Honeydew melons have a growing season that can be as long as 120 days. But they are well worth the wait. The pale green flesh is sweet and juicy, plus they are loaded with antioxidants and are an excellent source of vitamin C. That’s a rewarding combination of taste and nutrition!
The essentials for growing the best melons are lots of sunlight, plenty of moisture, and warm temperatures. Even with the proper conditions, you might not see a large yield at harvest, but the taste of these home-grown honeydews will put to shame their store-bought relatives.
Here's what you need to know to grow them:
1. Prepare the soil properly
Get your planting bed ready well ahead of time. Honeydews prefer a light, fertile soil with a pH of 6.0 to 6.8. If you have clay soil, you’ll need to add organic matter to improve the drainage. Melons are heavy feeders, so mix in several inches of manure and compost to ensure steady growth.
2. Wait for warm soil
Don’t sow seeds or transplant seedlings until the weather is warm and the soil temperature has reached 70˚ F. If you’re sowing seeds directly into the soil, you can use hills or rows. If you’re using hills, space them 4-6 feet apart with 6 seeds per hill. Once the seedlings emerge, thin them to the three strongest plants using scissors.
Rows should be 5 feet apart with the seeds placed every 12 inches. Whether you use hills or rows, sow the seeds ½” deep. If you're starting your seeds indoors (recommended for colder climates), start them 3-4 weeks before it's time to plant them in the garden.
3. Add mulch around your young plants
Honeydew melons require moisture and mulch helps to retain it. It also keeps the soil warm, controls weeds, and keeps the plants clean and free of disease. Organic mulches such as grass clippings, chopped leaves, or straw are good choices.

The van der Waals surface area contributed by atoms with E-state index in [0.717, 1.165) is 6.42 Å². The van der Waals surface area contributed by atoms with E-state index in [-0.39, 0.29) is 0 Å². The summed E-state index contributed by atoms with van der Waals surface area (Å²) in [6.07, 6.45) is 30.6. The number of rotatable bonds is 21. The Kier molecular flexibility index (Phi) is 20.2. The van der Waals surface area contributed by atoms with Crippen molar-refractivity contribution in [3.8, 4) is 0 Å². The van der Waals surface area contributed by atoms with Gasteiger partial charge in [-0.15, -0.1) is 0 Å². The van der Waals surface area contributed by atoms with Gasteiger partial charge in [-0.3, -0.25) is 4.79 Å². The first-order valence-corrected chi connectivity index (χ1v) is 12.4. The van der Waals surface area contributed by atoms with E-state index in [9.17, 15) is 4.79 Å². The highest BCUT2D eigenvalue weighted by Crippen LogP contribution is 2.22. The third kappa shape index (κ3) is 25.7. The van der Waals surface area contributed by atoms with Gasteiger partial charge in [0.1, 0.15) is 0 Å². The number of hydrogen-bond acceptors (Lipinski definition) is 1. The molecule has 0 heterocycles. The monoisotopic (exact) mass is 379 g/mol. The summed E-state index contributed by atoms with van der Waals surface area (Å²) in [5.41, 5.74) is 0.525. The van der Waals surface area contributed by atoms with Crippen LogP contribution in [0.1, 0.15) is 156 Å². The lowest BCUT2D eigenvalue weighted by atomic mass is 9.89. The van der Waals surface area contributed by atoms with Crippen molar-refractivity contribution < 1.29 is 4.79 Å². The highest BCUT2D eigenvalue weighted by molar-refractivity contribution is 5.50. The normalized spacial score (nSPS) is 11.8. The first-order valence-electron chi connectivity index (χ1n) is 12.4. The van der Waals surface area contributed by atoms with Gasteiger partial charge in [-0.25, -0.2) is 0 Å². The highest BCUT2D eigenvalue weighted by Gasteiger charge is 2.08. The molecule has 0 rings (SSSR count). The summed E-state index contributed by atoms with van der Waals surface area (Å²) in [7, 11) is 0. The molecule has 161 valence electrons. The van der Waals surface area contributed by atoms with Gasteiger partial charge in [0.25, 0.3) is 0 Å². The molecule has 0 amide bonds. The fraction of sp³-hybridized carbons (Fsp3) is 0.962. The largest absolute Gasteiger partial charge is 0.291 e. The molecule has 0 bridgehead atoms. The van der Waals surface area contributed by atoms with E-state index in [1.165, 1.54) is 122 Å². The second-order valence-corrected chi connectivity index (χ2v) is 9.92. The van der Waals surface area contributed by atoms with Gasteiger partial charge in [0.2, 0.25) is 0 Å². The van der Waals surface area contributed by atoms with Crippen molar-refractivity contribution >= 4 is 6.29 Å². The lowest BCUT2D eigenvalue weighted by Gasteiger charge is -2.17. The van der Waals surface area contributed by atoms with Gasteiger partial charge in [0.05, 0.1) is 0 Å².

4. Water your plants correctly
As mentioned, melon plants do not tolerate dry conditions. Their soil should be kept moist, although not soggy, during the growing season. Don’t water them overhead since that can lead to fungal disease. And, unless the soil gets extremely dry, don’t water them at all two weeks before you harvest them.
5. Weed and feed cautiously
Don’t dig around the soil to remove weeds. You could damage your plants’ roots. Pull any weeds before the plants start to vine, and then use mulch to keep them under control.
If you have good soil, you probably don’t need to feed the plants as they grow. If it’s poor or fair, you can add a liquid organic fertilizer every three weeks after the plants become established.
6. Learn when to harvest
Most honeydew melons are ready to pick between 75 and 100 days after they are planted from seed. When they are ripe, their skin will have a creamy yellow color and a smooth wax-like texture. Give the fruit a gentle thump. A deep, dense sound indicates ripeness, while a hollow rattle means there isn’t enough moisture yet.